How To Install Cassandra on Ubuntu 16.04 LTS

Install Cassandra on Ubuntu 16.04 LTS

In this tutorial, we will show you how to install and configure Cassandra on Ubuntu 16.04 LTS. For those of you who didn’t know, Apache Cassandra is a NoSQL database intended for storing large amounts of data in a decentralized, highly available cluster. NoSQL refers to a database with a data model other than the tabular relations used in relational databases such as MySQL, PostgreSQL, and Microsoft SQL. The Apache Cassandra database is the right choice when you need scalability and high availability without compromising performance.

This article assumes you have at least basic knowledge of Linux, know how to use the shell, and most importantly, you host your site on your own VPS. The installation is quite simple and assumes you are running in the root account, if not you may need to add ‘sudo‘ to the commands to get root privileges. I will show you the step-by-step installation of Apache Cassandra on a Ubuntu 16.04 (Xenial Xerus) server.


  • A server running one of the following operating systems: Ubuntu 16.04 (Xenial Xerus).
  • It’s recommended that you use a fresh OS install to prevent any potential issues.
  • SSH access to the server (or just open Terminal if you’re on a desktop).
  • A non-root sudo user or access to the root user. We recommend acting as a non-root sudo user, however, as you can harm your system if you’re not careful when acting as the root.

Install Cassandra on Ubuntu 16.04 LTS

Step 1. First, make sure that all your system packages are up-to-date by running the following apt-get commands in the terminal.

sudo apt-get update
sudo apt-get upgrade

Step 2. Installing Java.

Cassandra needs a Java application to be running on your server, make sure you have installed the latest Java version:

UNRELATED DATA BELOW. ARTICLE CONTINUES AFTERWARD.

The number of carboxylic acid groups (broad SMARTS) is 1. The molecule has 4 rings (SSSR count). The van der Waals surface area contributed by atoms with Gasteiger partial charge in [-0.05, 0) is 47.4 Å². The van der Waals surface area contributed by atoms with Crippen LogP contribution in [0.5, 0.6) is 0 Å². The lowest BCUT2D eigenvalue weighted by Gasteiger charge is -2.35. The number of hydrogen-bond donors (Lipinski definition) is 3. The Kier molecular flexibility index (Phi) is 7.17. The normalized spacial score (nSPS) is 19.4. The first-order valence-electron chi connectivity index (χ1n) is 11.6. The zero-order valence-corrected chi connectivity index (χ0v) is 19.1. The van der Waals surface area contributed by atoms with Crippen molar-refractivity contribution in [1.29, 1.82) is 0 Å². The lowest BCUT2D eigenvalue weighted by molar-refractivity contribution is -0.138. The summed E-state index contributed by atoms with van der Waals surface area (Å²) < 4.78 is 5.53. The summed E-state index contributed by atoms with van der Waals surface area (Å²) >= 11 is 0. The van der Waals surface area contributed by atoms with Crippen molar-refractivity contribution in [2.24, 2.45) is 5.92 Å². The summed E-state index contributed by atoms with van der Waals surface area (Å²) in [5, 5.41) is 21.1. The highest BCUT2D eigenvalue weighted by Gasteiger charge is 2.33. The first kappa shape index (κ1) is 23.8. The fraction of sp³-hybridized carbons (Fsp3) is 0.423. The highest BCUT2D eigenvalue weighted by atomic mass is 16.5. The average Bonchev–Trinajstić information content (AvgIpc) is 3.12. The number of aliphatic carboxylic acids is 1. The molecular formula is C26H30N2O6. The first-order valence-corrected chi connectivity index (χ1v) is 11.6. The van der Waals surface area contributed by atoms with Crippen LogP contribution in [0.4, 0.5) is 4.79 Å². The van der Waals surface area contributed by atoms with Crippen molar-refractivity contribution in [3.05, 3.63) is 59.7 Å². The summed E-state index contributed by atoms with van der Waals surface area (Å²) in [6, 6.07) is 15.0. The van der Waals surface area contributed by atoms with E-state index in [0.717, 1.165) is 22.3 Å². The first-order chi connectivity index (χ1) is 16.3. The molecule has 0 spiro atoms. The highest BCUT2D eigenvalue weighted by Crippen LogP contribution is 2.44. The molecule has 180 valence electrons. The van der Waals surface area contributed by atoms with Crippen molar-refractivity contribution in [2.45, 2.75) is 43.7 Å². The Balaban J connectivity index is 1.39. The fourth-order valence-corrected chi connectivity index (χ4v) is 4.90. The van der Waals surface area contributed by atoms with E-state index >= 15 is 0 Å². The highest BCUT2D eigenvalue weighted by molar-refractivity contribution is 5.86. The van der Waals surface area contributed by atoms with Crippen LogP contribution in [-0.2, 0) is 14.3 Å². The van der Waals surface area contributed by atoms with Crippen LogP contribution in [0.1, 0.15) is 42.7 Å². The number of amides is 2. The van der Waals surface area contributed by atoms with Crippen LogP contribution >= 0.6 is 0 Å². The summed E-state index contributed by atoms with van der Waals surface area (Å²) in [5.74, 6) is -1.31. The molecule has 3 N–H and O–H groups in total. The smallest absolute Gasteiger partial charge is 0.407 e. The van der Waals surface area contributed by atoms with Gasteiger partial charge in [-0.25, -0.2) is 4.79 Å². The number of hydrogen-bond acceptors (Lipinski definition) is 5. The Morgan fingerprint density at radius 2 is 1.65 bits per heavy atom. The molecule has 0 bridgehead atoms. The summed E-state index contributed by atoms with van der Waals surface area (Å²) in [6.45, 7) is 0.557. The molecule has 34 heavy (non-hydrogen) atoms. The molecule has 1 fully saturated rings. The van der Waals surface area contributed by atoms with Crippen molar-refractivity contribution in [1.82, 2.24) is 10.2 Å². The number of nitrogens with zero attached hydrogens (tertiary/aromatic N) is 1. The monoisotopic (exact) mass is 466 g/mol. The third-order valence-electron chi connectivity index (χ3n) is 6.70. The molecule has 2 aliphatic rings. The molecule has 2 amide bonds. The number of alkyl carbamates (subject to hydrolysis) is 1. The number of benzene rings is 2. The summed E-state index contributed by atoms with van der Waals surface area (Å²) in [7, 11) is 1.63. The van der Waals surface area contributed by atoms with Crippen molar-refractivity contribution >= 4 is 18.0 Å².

add-apt-repository ppa:webupd8team/java

After adding the PPA, run the commands below one by one to install Java:

apt-get update
apt-get install oracle-java8-set-default

Verify Installed Java Version:

# java -version
java version "1.8.0_101"
Java(TM) SE Runtime Environment (build 1.8.0_101-b13)
Java HotSpot(TM) 64-Bit Server VM (build 25.101-b13, mixed mode)

Step 2. Installing Cassandra.

We will install Cassandra using the official package available on Apache Software Foundation, so add Cassandra repository to make the package available to your system:

echo "deb 36x main" | sudo tee -a /etc/apt/sources.list.d/cassandra.list

Add the public key for the Cassandra repo so that you won’t encounter GPG error:

gpg --keyserver --recv-keys 749D6EEC0353B12C
gpg --export --armor 749D6EEC0353B12C | sudo apt-key add -

Install Cassandra:

apt-get update
apt-get install cassandra -y

Start Cassandra up and configure it to your liking. You’ll most likely want to enable it to start on boot. In case of a power outage or maintenance, you won’t forget to start it back up after a reboot:

systemctl start cassandra
systemctl enable cassandra

Cassandra uses a separate command line to be controlled, so we need to make sure to activate that:

[ ~]# cqlsh
Connected to Test Cluster at
[cqlsh 5.0.1 | Cassandra 3.0.9 | CQL spec 3.4.0 | Native protocol v4]
Use HELP for help.

You may want to check information about the node and cluster to get an idea of how to fix various issues or update information:

[ ~] nodetool status
Datacenter: datacenter1
|/ State=Normal/Leaving/Joining/Moving
-- Address Load Tokens Owns (effective) Host ID Rack
UN 216.14 KB 256 100.0% 2a0b7fa9-23c6-e46-83a4-e6c06e2f5736 rack1

Congratulations! You have successfully installed Cassandra. Thanks for using this tutorial for installing Apache Cassandra on Ubuntu 16.04 LTS  (Xenial Xerus) system. For additional help or useful information, we recommend you to check the official Apache Cassandra website.

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r00t is a seasoned Linux system administrator with a wealth of experience in the field. Known for his contributions to, r00t has authored numerous tutorials and guides, helping users navigate the complexities of Linux systems. His expertise spans across various Linux distributions, including Ubuntu, CentOS, and Debian. r00t's work is characterized by his ability to simplify complex concepts, making Linux more accessible to users of all skill levels. His dedication to the Linux community and his commitment to sharing knowledge makes him a respected figure in the field.
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